a4 = a1 + rnorm(100),
b2 = b1 + rnorm(100),
b3 = b1 + rnorm(100),
b4 = b1 + rnorm(100)
) %>%
cor() %>% # create the correlation matrix
as.data.frame() %>% # make it a data frame
rownames_to_column(var = "V1") %>% # set rownames as V1
gather("V2", "r", a1:b4) # wide to long (V2)

Once you have a correlation matrix in the correct (long) format, it’s easy to make a heatmap using geom_tile().

ggplot(heatmap, aes(V1, V2, fill=r)) +
geom_tile() +
scale_fill_viridis()

The file type is set from the filename suffix, or by specifying the argument device, which can take the following values: “eps”, “ps”, “tex”, “pdf”, “jpeg”, “tiff”, “png”, “bmp”, “svg” or “wmf”.

### Interactive Plots

You can use the plotly package to make interactive graphs. Just assign your ggplot to a variable and use the function ggplotly().

demog_plot <- ggplot(demog, aes(age, height, fill=sex)) +
geom_point(position = position_jitter(width= 0.2, height = 0), size = 2)

ggplotly(demog_plot)

Hover over the data points above and click on the legend items.

## Exercises

### Common Plots

Generate a violin plot, boxplot, histogram, density plot, and column plot for the following data.

# dog weights estimated from http://petobesityprevention.org/ideal-weight-ranges/

dogs <- tibble(
breed = rep(c("beagle", "boxer", "bulldog"), each = 100),
weight = c(
rnorm(100, 24, 6),
rnorm(100, 62.5, 12.5),
rnorm(100, 45, 5)
)
)

Basic: Create each plot.

Intermediate: Change the axis labels and colours. Save each plot as a PNG file.

Advanced: Create a grid of different plot styles. In your RMarkdown file, display just the graph, but not the r code for the graph.

ggplot(dogs, aes(breed, weight, fill = breed)) +
geom_violin(draw_quantiles = c(0.5), show.legend = FALSE)

ggplot(dogs, aes(breed, weight, fill = breed)) +
geom_boxplot(show.legend = FALSE)

ggplot(dogs, aes(weight, fill = breed)) +
geom_histogram(binwidth = 3, position = "dodge")

ggplot(dogs, aes(weight, fill = breed)) +
geom_density(alpha = 0.5) +
xlim(0, 110)

dogs %>%
group_by(breed) %>%
summarise(
mean = mean(weight),
sd = sd(weight)
) %>%
ggplot(aes(breed, mean, fill = breed)) +
geom_col(alpha = 0.5) +
geom_errorbar(aes(ymin = mean - sd, ymax = mean + sd), width = 0.25)

### Two continuous variables

Represent the relationships among moral, sexual and pathogen disgust scores from the dataset disgust_scores.csv.

Basic: Graph the linear relationship between moral and pathogen disgust. Make sure the axes run from the minimum to maximum possible scores on both axes. Give the graph an appropriate title and axis lables.

disgust <- read_csv("data/disgust_scores.csv")

ggplot(disgust, aes(moral, pathogen)) +
geom_smooth(method = "lm") +
labs(
title = "Moral vs Pathogen",
x = "Moral Disgust Score",
y = "Pathogen Disgust Score"
) +
xlim(0, 6) + ylim(0, 6)

Intermediate: Create a 2d density plot of the relationship between pathogen and sexual disgust.

Use stat_density_2d(aes(fill = ..level..), geom = "polygon", n = ?, h = c(?, ?)), set n and h to values that make the graph look good, and figure out what n and h represent.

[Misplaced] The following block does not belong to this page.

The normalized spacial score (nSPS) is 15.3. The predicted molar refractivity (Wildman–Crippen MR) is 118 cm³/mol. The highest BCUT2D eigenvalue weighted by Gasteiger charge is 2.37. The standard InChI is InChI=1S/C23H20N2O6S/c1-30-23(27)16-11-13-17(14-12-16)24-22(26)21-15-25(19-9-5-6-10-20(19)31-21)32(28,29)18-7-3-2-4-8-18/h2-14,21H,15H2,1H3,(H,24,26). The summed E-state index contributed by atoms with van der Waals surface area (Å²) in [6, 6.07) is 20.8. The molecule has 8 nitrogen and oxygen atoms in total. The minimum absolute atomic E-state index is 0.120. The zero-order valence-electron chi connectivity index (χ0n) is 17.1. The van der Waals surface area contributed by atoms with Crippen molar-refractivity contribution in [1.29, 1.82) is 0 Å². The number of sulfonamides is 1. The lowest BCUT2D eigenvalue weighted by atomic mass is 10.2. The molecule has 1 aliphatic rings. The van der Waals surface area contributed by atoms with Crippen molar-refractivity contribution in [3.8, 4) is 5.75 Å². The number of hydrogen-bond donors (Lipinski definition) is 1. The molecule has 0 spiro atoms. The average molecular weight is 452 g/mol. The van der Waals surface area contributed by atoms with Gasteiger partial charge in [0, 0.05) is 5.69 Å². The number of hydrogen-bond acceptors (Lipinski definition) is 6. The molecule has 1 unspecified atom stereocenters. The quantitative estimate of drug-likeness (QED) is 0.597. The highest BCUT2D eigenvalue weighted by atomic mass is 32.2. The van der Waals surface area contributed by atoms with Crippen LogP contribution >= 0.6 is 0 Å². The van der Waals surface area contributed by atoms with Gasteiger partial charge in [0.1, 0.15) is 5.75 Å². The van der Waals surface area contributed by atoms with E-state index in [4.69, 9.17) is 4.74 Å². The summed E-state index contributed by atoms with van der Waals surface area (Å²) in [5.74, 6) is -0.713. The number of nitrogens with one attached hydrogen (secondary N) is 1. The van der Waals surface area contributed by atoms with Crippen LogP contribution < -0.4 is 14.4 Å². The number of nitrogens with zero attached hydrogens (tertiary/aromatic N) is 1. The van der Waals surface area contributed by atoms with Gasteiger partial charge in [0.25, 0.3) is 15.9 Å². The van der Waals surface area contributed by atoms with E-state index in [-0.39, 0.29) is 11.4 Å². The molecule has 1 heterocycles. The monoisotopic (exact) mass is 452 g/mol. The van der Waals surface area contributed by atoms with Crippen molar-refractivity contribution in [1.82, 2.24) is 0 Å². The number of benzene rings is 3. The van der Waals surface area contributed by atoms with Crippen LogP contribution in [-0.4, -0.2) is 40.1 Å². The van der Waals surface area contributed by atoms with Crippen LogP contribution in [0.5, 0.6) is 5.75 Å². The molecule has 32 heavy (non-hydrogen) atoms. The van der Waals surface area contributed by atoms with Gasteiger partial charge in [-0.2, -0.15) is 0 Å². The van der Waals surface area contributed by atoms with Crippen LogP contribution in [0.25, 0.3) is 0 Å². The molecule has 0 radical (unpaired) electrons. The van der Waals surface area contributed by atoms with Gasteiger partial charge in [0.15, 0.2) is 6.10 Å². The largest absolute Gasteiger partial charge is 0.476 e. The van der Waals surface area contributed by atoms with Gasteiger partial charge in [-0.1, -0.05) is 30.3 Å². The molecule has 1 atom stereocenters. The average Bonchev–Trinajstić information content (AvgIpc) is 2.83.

• n changes the smoothness of the contours (number of grid points in each direction)
• h changes how densely the contours are drawn (bandwidth)
ggplot(disgust, aes(pathogen, sexual)) +
stat_density_2d(
aes(fill = ..level..),
geom = "polygon",
n = 100,
h = c(1, 1)
) +
scale_fill_viridis()

Advanced: Create a 3x3 grid of plots with columns representing the x-axis and rows representing the y-axis. Put a density plot of each variable along the diagonal. Make sure the graphs have appropriate titles and axis labels and that the range of the axes are the same in all graphs.

moral sexual pathogen
moral density line line
sexual line density line
pathogen line line density
moral_sexual <- ggplot(disgust, aes(moral, sexual, color)) +
geom_smooth() +
labs(title = "Moral vs Sexual") +
xlim(0, 6) + ylim(0, 6)

moral_pathogen <- ggplot(disgust, aes(moral, pathogen)) +
geom_smooth() +
labs(title = "Moral vs Pathogen") +
xlim(0, 6) + ylim(0, 6)

pathogen_moral <- ggplot(disgust, aes(pathogen, moral)) +
geom_smooth() +
labs(title = "Pathogen vs Moral") +
xlim(0, 6) + ylim(0, 6)

pathogen_sexual <- ggplot(disgust, aes(pathogen, sexual)) +
geom_smooth() +
labs(title = "Pathogen vs Sexual") +
xlim(0, 6) + ylim(0, 6)

sexual_moral <- ggplot(disgust, aes(sexual, moral)) +
geom_smooth() +
labs(title = "Sexual vs Moral") +
xlim(0, 6) + ylim(0, 6)

sexual_pathogen <- ggplot(disgust, aes(sexual, pathogen)) +
geom_smooth() +
labs(title = "Sexual vs Pathogen") +
xlim(0, 6) + ylim(0, 6)

moral_moral <- ggplot(disgust, aes(moral)) +
geom_density() +
labs(title = "Moral Disgust") +
xlim(0, 6)

sexual_sexual <- ggplot(disgust, aes(sexual)) +
geom_density() +
labs(title = "Sexual Disgust") +
xlim(0, 6)

pathogen_pathogen <- ggplot(disgust, aes(pathogen)) +
geom_density() +
labs(title = "Pathogen Disgust") +
xlim(0, 6)

plot_grid(
moral_moral,    sexual_moral,    pathogen_moral,
moral_sexual,   sexual_sexual,   pathogen_sexual,
moral_pathogen, sexual_pathogen, pathogen_pathogen
)

### Many correlated variables

Basic: Create a heatmap of the relationships among all the questions in disgust_cors.csv (the correlations have already been calculated for you).

Intermediate: Figure out how to rotate the text on the x-axis so it’s readable.

read_csv("data/disgust_cors.csv") %>%
ggplot(aes(V1, V2, fill=r)) +
geom_tile() +
scale_fill_viridis() +
theme(axis.text.x = element_text(angle=90, hjust=1))